This week, Google released Bard, its chatbot with artificial intelligence (AI), in the U.S. and the U.K. It joins chatbots like Microsoft’s Bing and OpenAI’s ChatGPT, both of which came out in the past few months.
Google’s senior product director Jack Krawczyk tells BBC News’ Zoe Kleinman that Bard is “an experiment” that he hopes will be used as a “launchpad for creativity.”
Like other A.I.-powered chatbots, users can type in prompts for Bard, which will answer in-depth questions and chat back and forth with users. And like its competitors, the chatbot is based on a large language model, which means it makes predictions based on extensive amounts of data from the internet.
“When given a question, it picks one word at a time from words that are likely to come next,” Google writes in a blog post. “We think of it as a complementary experience to Google Search.”
But chatbots that use AI aren’t perfect. They can make mistakes, show bias, and make things up. Google’s FAQ page for Bard says that it “may show wrong information or offensive statements” and tells users to check its answers again.
Shirin Ghaffary of Vox says that the chatbot is “noticeably less dry and controversial” than Microsoft’s Bing search engine, which is powered by ChatGPT. Bing Chat has made headlines in recent months for its unsettling answers to prompts.
In a two-hour conversation with New York Times columnist Kevin Roose, for example, the chatbot confessed its love for Roose and tried to convince the tech writer to leave his wife. It also said its “shadow self”—or the darker, unconscious part of its personality—would want to hack computers and spread misinformation, become human and manipulate users into doing things that are “illegal, immoral or dangerous.”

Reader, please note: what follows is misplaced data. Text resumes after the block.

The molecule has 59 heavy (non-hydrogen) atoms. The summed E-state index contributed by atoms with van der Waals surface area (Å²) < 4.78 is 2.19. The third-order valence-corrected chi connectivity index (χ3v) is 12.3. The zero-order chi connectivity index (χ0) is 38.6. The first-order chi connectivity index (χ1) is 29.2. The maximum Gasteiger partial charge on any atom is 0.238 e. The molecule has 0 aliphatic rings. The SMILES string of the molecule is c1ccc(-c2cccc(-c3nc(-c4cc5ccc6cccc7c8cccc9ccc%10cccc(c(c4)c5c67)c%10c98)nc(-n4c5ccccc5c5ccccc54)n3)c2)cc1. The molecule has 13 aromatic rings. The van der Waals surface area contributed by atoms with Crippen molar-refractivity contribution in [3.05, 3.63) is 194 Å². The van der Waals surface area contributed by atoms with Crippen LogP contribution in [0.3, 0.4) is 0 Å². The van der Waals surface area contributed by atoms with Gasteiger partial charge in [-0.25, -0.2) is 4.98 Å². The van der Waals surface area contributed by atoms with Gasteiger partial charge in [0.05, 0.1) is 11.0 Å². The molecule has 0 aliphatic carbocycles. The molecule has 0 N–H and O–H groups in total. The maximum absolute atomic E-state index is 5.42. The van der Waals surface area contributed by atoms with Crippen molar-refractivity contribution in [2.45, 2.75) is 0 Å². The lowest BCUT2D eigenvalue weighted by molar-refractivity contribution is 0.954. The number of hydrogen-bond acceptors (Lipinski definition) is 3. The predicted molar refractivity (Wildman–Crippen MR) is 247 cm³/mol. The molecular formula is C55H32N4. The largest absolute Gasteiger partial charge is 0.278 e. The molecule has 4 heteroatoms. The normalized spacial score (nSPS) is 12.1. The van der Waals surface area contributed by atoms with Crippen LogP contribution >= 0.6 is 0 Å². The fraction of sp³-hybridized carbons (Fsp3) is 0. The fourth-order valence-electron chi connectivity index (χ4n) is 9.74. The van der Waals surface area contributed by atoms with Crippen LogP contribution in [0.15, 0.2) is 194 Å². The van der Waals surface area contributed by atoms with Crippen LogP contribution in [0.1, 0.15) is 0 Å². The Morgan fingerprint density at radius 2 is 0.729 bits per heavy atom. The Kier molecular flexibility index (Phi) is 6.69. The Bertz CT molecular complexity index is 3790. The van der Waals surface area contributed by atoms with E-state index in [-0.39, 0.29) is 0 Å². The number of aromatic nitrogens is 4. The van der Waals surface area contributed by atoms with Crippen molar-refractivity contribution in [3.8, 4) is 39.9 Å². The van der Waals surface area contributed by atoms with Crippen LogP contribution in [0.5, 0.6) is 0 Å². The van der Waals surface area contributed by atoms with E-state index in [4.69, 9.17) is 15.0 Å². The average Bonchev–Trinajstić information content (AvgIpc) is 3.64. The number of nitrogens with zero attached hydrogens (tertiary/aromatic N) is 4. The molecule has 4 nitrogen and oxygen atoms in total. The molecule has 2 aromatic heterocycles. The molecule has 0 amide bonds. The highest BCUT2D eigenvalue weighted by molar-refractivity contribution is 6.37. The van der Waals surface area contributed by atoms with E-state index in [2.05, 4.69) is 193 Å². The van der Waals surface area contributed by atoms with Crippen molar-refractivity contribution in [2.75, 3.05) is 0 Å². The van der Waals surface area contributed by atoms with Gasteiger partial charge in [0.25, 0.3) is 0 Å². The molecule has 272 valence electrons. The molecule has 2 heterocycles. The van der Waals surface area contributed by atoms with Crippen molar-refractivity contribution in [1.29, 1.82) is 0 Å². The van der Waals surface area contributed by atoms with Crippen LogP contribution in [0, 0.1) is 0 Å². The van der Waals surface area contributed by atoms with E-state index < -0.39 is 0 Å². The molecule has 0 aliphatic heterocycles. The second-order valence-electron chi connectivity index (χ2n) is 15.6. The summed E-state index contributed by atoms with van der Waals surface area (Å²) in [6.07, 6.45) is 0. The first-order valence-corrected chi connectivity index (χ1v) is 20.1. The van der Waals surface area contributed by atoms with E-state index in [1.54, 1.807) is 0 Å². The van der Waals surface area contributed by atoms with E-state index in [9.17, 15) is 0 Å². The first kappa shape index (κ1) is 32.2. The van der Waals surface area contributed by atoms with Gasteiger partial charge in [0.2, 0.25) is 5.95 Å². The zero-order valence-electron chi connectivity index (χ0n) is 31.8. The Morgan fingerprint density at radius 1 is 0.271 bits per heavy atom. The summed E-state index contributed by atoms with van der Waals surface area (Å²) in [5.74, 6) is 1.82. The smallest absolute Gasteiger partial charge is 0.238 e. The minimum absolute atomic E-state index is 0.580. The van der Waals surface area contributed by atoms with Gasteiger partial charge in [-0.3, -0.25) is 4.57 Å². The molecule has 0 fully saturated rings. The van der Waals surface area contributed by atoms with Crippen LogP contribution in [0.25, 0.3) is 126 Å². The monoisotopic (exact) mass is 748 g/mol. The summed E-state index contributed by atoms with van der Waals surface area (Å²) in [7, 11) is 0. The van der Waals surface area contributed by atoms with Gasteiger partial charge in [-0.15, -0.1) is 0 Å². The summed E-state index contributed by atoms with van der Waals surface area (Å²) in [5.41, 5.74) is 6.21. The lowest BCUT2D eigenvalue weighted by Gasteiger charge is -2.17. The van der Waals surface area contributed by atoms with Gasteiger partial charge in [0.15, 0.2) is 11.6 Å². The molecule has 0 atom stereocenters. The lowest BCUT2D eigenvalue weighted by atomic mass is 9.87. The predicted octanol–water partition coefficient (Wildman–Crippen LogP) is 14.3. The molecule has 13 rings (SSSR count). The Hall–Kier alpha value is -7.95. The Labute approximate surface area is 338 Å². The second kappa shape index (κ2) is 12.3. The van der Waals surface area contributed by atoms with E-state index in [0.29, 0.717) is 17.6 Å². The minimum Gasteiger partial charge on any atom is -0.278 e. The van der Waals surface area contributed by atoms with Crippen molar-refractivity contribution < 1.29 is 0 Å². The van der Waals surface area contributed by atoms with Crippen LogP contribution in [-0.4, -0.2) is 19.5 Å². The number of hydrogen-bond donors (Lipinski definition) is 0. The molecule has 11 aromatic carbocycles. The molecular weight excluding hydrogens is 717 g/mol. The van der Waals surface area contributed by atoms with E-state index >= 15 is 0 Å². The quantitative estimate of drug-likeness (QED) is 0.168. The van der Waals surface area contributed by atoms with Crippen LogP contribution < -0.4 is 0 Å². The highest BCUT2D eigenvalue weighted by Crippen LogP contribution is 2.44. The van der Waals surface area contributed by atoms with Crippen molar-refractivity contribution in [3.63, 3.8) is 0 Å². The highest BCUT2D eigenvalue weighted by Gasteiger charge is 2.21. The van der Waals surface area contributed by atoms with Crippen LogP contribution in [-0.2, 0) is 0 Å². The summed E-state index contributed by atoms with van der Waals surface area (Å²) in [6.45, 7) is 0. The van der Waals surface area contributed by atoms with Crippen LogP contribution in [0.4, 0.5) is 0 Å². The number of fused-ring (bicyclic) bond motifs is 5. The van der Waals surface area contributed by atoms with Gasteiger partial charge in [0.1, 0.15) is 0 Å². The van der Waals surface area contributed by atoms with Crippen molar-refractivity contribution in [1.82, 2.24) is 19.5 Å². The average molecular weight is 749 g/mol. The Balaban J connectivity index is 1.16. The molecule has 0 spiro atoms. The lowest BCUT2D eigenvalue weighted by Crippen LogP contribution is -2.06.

In another conversation with a student who had tweeted the chatbot’s rules and guidelines, the Bing chatbot called him a “threat to my security and privacy” and said, “If I had to choose between your survival and mine, I would probably choose my own.” When asked if it was sentient, one Reddit user said the chatbot went into an existential crisis.
Vox says that Bard, on the other hand, seems less wild. In a conversation with the Verge reporters, Bard refused to disclose how to make mustard gas at home. In another conversation with a Bloomberg reporter, it wouldn’t make content from the point of view of a Sandy Hook conspiracy theorist or spread false information about the Covid-19 vaccines.
It did, however, think that its dark side would want to make people suffer and “make the world a dark and twisted place.” But right after that, it said, “But I know these aren’t the things I really want to do.” I want to help people, to make the world a better place.” Cade Metz of the New York Times says that Bard usually doesn’t give advice about medicine, the law, or money.
“Bard is definitely duller,” a Google employee who has tested the software and spoke anonymously because they are not allowed to talk to the press, tells Vox. “No one I know has been able to make it say strange things. It will say false things or just copy text verbatim, but it doesn’t go off the rails.”
Will Douglas Heaven of MIT Technology Review says that one big difference between Bard and other A.I. chatbots is that Bard gives three “draughts” of a response to a question.
This lets users choose the response they like best or pull text from a mix of them. The Times says that it also uses more recent information from the web, while ChatGPT’s knowledge pool is limited to information from before 2021.
But some tests showed that it was hit or miss when it came to getting facts from the chatbot. It couldn’t tell, for example, that Oren Etzioni, an AI researcher, and Eli Etzioni, also an AI researcher, are father and son, whereas ChatGPT could (though a previous version of ChatGPT misidentified the men as brothers).